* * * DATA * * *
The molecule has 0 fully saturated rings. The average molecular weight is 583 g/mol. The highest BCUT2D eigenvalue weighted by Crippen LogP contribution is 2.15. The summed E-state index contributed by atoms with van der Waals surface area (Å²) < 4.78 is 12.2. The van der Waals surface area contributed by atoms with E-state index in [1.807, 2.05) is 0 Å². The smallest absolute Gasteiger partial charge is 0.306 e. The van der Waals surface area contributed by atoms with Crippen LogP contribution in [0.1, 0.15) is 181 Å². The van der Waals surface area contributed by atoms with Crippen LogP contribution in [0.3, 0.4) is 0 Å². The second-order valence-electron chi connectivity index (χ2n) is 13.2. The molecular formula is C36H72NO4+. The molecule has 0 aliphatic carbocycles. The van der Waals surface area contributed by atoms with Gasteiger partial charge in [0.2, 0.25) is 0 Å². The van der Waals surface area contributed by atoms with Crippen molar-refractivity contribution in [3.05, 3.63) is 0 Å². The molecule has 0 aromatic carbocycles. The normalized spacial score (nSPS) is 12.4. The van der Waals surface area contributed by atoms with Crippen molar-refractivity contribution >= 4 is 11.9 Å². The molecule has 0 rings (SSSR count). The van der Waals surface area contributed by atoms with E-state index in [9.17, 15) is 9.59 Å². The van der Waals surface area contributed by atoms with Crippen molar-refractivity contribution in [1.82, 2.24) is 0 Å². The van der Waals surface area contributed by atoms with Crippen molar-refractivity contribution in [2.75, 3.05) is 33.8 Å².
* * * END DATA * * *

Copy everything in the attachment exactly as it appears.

The molecule has 0 fully saturated rings. The average molecular weight is 583 g/mol. The highest BCUT2D eigenvalue weighted by Crippen LogP contribution is 2.15. The summed E-state index contributed by atoms with van der Waals surface area (Å²) < 4.78 is 12.2. The van der Waals surface area contributed by atoms with E-state index in [1.807, 2.05) is 0 Å². The smallest absolute Gasteiger partial charge is 0.306 e. The van der Waals surface area contributed by atoms with Crippen LogP contribution in [0.1, 0.15) is 181 Å². The van der Waals surface area contributed by atoms with Crippen LogP contribution in [0.3, 0.4) is 0 Å². The second-order valence-electron chi connectivity index (χ2n) is 13.2. The molecular formula is C36H72NO4+. The molecule has 0 aliphatic carbocycles. The van der Waals surface area contributed by atoms with Gasteiger partial charge in [0.2, 0.25) is 0 Å². The van der Waals surface area contributed by atoms with Crippen molar-refractivity contribution in [3.05, 3.63) is 0 Å². The molecule has 0 aromatic carbocycles. The normalized spacial score (nSPS) is 12.4. The van der Waals surface area contributed by atoms with Crippen molar-refractivity contribution >= 4 is 11.9 Å². The molecule has 0 rings (SSSR count). The van der Waals surface area contributed by atoms with E-state index in [9.17, 15) is 9.59 Å². The van der Waals surface area contributed by atoms with Crippen molar-refractivity contribution in [1.82, 2.24) is 0 Å². The van der Waals surface area contributed by atoms with Crippen molar-refractivity contribution in [2.75, 3.05) is 33.8 Å².